What were thought to be the remains of an ancient, long-lost Greek city submerged off the coast of Zakynthos have turned out to be the result of natural processes. The site, which was discovered by divers several years ago, was actually constructed by microbes thanks to a natural phenomenon that took place five million years ago.
Divers had found what appears to be paved floors, courtyards and column bases. However, no other evidence of antiquities exist at this site. Instead, scientists from the University of East Anglia and the University of Athens considered the possibility of geological origin.
Lead author Prof Julian Andrews said: "The site was discovered by snorkellers and first thought to be an ancient city port, lost to the sea. There were what superficially looked like circular column bases, and paved floors. But mysteriously no other signs of life – such as pottery.
"The disk and doughnut morphology, which looked a bit like circular column bases, is typical of mineralization at hydrocarbon seeps – seen both in modern seafloor and palaeo settings."
Researchers analysed the mineral content and texture of the formations in extreme detail, using X-ray, microscopy and stable isotope techniques. "We investigated the site, which is between two and five meters under water, and found that it is actually a natural geologically occurring phenomenon," Andrews said.
"We found that the linear distribution of these doughnut shaped concretions is likely the result of a sub-surface fault which has not fully ruptured the surface of the sea bed. The fault allowed gases, particularly methane, to escape from depth."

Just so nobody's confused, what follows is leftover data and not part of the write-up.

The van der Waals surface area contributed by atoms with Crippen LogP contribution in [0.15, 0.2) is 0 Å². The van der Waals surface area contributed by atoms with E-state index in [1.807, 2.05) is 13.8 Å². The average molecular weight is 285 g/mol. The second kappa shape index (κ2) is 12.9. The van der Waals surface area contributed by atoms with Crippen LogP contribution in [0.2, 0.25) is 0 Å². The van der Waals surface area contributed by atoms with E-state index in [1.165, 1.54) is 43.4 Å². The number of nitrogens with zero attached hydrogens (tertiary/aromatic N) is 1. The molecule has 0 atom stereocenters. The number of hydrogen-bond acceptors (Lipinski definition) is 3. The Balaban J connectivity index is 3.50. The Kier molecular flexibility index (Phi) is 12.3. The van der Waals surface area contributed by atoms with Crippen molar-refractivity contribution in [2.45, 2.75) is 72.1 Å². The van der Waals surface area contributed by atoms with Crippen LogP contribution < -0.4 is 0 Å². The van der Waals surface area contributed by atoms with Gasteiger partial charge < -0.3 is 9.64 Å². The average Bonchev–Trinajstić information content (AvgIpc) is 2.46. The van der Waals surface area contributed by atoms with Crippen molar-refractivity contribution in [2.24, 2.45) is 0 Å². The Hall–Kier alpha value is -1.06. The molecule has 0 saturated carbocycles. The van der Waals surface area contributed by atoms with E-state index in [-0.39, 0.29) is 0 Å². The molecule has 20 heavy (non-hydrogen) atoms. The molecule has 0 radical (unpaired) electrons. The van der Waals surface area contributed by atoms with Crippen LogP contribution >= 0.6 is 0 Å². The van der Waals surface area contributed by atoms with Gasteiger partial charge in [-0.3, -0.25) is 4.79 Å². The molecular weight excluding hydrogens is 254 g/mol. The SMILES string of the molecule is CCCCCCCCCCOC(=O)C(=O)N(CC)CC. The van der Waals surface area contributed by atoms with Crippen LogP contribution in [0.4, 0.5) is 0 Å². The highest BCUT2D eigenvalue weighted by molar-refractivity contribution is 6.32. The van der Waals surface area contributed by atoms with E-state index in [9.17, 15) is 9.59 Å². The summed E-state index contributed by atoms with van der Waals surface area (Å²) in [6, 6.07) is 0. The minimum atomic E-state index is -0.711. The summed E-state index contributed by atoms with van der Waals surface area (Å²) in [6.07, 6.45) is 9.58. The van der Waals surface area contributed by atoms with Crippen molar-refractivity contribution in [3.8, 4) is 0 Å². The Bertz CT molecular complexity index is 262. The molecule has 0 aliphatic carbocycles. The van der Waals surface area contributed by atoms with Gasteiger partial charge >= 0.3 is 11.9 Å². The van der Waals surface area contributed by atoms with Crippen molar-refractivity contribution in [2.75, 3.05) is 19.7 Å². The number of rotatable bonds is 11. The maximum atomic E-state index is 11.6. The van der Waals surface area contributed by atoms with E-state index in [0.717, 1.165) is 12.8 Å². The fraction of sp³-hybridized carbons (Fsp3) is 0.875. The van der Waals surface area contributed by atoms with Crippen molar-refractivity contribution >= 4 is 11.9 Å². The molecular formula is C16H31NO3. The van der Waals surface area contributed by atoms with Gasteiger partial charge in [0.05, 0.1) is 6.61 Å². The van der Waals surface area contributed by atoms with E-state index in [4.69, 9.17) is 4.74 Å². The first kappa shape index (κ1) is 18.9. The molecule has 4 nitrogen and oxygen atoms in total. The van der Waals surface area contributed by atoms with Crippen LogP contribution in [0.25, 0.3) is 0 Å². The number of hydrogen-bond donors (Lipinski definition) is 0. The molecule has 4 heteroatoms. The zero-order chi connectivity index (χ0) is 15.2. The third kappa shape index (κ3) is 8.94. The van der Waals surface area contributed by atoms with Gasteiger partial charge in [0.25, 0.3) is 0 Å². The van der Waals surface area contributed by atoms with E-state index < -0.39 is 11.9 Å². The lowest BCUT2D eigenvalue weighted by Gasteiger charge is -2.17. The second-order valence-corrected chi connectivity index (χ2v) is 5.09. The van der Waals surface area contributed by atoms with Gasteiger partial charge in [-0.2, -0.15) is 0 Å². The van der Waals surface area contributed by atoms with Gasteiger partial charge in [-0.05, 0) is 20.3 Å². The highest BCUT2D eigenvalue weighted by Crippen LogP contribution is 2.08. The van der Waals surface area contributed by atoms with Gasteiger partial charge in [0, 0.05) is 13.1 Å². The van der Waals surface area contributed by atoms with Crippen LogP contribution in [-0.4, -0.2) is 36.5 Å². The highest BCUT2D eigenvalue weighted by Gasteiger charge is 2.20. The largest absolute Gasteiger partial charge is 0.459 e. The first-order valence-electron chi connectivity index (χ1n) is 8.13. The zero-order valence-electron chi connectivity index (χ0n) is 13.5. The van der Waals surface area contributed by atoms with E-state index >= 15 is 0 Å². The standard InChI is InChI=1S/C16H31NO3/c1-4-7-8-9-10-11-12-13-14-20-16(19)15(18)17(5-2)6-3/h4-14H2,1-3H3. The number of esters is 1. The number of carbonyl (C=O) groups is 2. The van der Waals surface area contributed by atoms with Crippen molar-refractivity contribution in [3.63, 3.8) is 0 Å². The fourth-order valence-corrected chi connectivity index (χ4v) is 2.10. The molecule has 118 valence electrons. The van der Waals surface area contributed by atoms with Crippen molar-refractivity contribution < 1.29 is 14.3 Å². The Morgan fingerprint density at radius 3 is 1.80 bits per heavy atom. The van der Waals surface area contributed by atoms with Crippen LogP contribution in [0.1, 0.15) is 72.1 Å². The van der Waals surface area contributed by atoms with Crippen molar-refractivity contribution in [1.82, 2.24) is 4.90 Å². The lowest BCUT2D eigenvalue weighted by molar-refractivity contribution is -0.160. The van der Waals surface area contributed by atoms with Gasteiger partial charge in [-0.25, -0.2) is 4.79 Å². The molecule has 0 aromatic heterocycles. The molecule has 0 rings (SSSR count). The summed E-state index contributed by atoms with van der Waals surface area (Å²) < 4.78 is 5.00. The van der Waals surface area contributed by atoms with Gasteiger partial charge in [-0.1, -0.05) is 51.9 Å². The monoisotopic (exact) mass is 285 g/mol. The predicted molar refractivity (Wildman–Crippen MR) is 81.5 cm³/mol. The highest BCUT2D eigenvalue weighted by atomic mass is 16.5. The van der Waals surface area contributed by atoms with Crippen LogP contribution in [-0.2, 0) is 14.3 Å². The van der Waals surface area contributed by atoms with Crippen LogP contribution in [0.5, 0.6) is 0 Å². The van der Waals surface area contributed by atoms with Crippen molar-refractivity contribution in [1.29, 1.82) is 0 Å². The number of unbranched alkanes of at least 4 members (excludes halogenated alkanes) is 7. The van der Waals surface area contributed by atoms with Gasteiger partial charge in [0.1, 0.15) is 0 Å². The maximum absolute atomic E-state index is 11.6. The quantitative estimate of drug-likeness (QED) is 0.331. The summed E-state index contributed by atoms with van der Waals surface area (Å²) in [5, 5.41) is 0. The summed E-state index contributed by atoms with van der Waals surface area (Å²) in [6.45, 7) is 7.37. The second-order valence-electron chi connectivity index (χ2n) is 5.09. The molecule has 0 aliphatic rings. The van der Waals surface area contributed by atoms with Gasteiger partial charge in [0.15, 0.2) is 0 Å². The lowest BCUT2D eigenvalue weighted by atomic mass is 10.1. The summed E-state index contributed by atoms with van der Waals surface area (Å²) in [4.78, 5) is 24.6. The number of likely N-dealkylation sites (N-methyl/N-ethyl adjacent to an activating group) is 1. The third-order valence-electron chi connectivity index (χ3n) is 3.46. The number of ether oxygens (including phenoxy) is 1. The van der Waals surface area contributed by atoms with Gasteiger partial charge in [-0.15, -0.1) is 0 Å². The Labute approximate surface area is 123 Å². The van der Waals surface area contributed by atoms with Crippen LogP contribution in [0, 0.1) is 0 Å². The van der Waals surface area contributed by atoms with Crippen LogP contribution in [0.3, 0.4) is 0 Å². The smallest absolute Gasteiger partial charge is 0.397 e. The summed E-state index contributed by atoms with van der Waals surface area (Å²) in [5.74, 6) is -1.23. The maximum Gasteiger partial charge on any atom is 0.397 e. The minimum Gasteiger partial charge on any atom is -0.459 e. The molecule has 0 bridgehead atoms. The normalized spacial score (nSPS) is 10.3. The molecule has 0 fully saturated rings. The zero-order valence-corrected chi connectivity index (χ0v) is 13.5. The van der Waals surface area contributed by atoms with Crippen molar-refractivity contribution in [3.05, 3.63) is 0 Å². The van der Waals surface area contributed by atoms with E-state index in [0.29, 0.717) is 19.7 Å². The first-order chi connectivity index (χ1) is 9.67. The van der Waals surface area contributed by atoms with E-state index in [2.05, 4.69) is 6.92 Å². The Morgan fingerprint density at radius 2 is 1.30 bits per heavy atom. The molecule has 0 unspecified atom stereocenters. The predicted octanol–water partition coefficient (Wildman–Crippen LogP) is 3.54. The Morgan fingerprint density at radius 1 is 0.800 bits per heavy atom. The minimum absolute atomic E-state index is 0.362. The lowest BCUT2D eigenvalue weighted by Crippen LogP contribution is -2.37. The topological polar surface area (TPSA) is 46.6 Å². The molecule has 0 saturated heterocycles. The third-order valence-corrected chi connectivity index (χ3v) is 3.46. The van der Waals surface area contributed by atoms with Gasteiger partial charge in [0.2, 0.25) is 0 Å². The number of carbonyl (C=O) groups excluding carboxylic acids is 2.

He said microbes in the sediment used carbon in the methane as fuel. This then led to chemical changes that caused a natural cement to form. "In this case the cement was an unusual mineral called dolomite which rarely forms in seawater, but can be quite common in microbe-rich sediments. These concretions were then exhumed by erosion to be exposed on the seabed today.
"This kind of phenomenon is quite rare in shallow waters. Most similar discoveries tend to be many hundreds and often thousands of meters deep underwater. These features are proof of natural methane seeping out of rock from hydrocarbon reservoirs."
The study of the formations, published in Marine and Petroleum Geology, concludes: "Exhumed sediment-hosted concretions exposed in shallow marine settings can be readily confused with archaeological artefacts in countries like Greece which are rich in submerged antiquities, but the extent of which are still poorly known.
"We summarise our findings with the maxim 'all that glistens is not gold' or in this case 'columns and pavements in the sea, not always antiquities will be'."